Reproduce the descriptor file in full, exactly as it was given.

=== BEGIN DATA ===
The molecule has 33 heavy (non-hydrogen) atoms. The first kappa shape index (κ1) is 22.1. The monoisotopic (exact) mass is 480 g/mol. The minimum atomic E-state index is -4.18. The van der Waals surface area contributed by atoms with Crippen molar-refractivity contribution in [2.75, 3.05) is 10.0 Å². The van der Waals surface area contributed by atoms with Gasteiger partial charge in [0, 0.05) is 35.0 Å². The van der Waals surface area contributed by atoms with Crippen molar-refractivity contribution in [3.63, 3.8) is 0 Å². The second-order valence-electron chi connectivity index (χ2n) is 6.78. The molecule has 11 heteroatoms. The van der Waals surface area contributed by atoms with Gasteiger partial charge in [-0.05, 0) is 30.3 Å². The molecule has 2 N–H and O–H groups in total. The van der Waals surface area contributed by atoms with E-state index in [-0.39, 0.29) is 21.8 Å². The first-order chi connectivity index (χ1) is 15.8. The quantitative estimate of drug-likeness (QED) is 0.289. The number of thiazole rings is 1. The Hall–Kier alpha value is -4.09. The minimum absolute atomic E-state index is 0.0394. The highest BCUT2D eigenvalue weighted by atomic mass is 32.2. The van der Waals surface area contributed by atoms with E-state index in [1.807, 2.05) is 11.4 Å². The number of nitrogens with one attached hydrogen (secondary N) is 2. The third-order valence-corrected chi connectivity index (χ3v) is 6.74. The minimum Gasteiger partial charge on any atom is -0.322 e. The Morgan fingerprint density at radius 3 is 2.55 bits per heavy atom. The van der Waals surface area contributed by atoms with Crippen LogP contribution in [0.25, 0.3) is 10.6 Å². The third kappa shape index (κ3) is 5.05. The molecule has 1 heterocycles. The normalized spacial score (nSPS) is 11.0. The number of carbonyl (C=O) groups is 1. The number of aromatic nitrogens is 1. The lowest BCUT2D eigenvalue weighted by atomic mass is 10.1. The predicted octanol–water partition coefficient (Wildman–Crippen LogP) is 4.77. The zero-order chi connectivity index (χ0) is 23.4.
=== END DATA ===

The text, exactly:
The molecule has 33 heavy (non-hydrogen) atoms. The first kappa shape index (κ1) is 22.1. The monoisotopic (exact) mass is 480 g/mol. The minimum atomic E-state index is -4.18. The van der Waals surface area contributed by atoms with Crippen molar-refractivity contribution in [2.75, 3.05) is 10.0 Å². The van der Waals surface area contributed by atoms with Gasteiger partial charge in [0, 0.05) is 35.0 Å². The van der Waals surface area contributed by atoms with Crippen molar-refractivity contribution in [3.63, 3.8) is 0 Å². The second-order valence-electron chi connectivity index (χ2n) is 6.78. The molecule has 11 heteroatoms. The van der Waals surface area contributed by atoms with Gasteiger partial charge in [-0.05, 0) is 30.3 Å². The molecule has 2 N–H and O–H groups in total. The van der Waals surface area contributed by atoms with E-state index in [-0.39, 0.29) is 21.8 Å². The first-order chi connectivity index (χ1) is 15.8. The quantitative estimate of drug-likeness (QED) is 0.289. The number of thiazole rings is 1. The Hall–Kier alpha value is -4.09. The minimum absolute atomic E-state index is 0.0394. The highest BCUT2D eigenvalue weighted by atomic mass is 32.2. The van der Waals surface area contributed by atoms with E-state index in [1.807, 2.05) is 11.4 Å². The number of nitrogens with one attached hydrogen (secondary N) is 2. The third-order valence-corrected chi connectivity index (χ3v) is 6.74. The minimum Gasteiger partial charge on any atom is -0.322 e. The Morgan fingerprint density at radius 3 is 2.55 bits per heavy atom. The van der Waals surface area contributed by atoms with Crippen LogP contribution in [0.25, 0.3) is 10.6 Å². The third kappa shape index (κ3) is 5.05. The molecule has 1 heterocycles. The normalized spacial score (nSPS) is 11.0. The number of carbonyl (C=O) groups is 1. The number of aromatic nitrogens is 1. The lowest BCUT2D eigenvalue weighted by atomic mass is 10.1. The predicted octanol–water partition coefficient (Wildman–Crippen LogP) is 4.77. The zero-order chi connectivity index (χ0) is 23.4.